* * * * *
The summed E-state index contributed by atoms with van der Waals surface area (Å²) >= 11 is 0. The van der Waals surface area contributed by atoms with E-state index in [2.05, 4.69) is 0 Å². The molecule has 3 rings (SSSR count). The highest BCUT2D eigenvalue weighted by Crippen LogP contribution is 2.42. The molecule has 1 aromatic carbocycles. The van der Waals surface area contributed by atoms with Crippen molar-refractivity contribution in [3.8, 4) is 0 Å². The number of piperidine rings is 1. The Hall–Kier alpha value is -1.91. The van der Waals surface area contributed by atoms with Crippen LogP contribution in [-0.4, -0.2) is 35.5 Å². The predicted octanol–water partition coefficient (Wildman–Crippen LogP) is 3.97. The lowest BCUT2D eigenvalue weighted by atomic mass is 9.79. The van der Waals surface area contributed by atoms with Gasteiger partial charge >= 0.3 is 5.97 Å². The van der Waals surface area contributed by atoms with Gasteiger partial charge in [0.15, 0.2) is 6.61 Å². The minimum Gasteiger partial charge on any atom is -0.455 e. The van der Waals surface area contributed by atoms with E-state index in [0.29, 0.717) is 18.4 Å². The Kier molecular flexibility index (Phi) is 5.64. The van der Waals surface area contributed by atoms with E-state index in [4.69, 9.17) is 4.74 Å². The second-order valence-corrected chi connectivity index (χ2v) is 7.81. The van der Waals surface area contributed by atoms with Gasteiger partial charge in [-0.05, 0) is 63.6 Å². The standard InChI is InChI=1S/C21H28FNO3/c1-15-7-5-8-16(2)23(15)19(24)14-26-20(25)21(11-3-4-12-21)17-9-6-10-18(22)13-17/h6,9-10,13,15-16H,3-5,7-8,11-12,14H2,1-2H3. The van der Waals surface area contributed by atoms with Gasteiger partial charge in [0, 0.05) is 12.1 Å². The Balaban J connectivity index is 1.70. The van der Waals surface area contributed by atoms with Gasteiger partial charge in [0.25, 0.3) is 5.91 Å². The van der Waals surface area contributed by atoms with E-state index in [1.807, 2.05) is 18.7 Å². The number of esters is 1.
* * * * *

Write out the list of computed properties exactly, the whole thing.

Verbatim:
The summed E-state index contributed by atoms with van der Waals surface area (Å²) >= 11 is 0. The van der Waals surface area contributed by atoms with E-state index in [2.05, 4.69) is 0 Å². The molecule has 3 rings (SSSR count). The highest BCUT2D eigenvalue weighted by Crippen LogP contribution is 2.42. The molecule has 1 aromatic carbocycles. The van der Waals surface area contributed by atoms with Crippen molar-refractivity contribution in [3.8, 4) is 0 Å². The number of piperidine rings is 1. The Hall–Kier alpha value is -1.91. The van der Waals surface area contributed by atoms with Crippen LogP contribution in [-0.4, -0.2) is 35.5 Å². The predicted octanol–water partition coefficient (Wildman–Crippen LogP) is 3.97. The lowest BCUT2D eigenvalue weighted by atomic mass is 9.79. The van der Waals surface area contributed by atoms with Gasteiger partial charge >= 0.3 is 5.97 Å². The van der Waals surface area contributed by atoms with Gasteiger partial charge in [0.15, 0.2) is 6.61 Å². The minimum Gasteiger partial charge on any atom is -0.455 e. The van der Waals surface area contributed by atoms with E-state index in [0.29, 0.717) is 18.4 Å². The Kier molecular flexibility index (Phi) is 5.64. The van der Waals surface area contributed by atoms with E-state index in [4.69, 9.17) is 4.74 Å². The second-order valence-corrected chi connectivity index (χ2v) is 7.81. The van der Waals surface area contributed by atoms with Gasteiger partial charge in [-0.05, 0) is 63.6 Å². The standard InChI is InChI=1S/C21H28FNO3/c1-15-7-5-8-16(2)23(15)19(24)14-26-20(25)21(11-3-4-12-21)17-9-6-10-18(22)13-17/h6,9-10,13,15-16H,3-5,7-8,11-12,14H2,1-2H3. The van der Waals surface area contributed by atoms with Gasteiger partial charge in [0, 0.05) is 12.1 Å². The Balaban J connectivity index is 1.70. The van der Waals surface area contributed by atoms with Gasteiger partial charge in [0.25, 0.3) is 5.91 Å². The van der Waals surface area contributed by atoms with E-state index in [1.807, 2.05) is 18.7 Å². The number of esters is 1.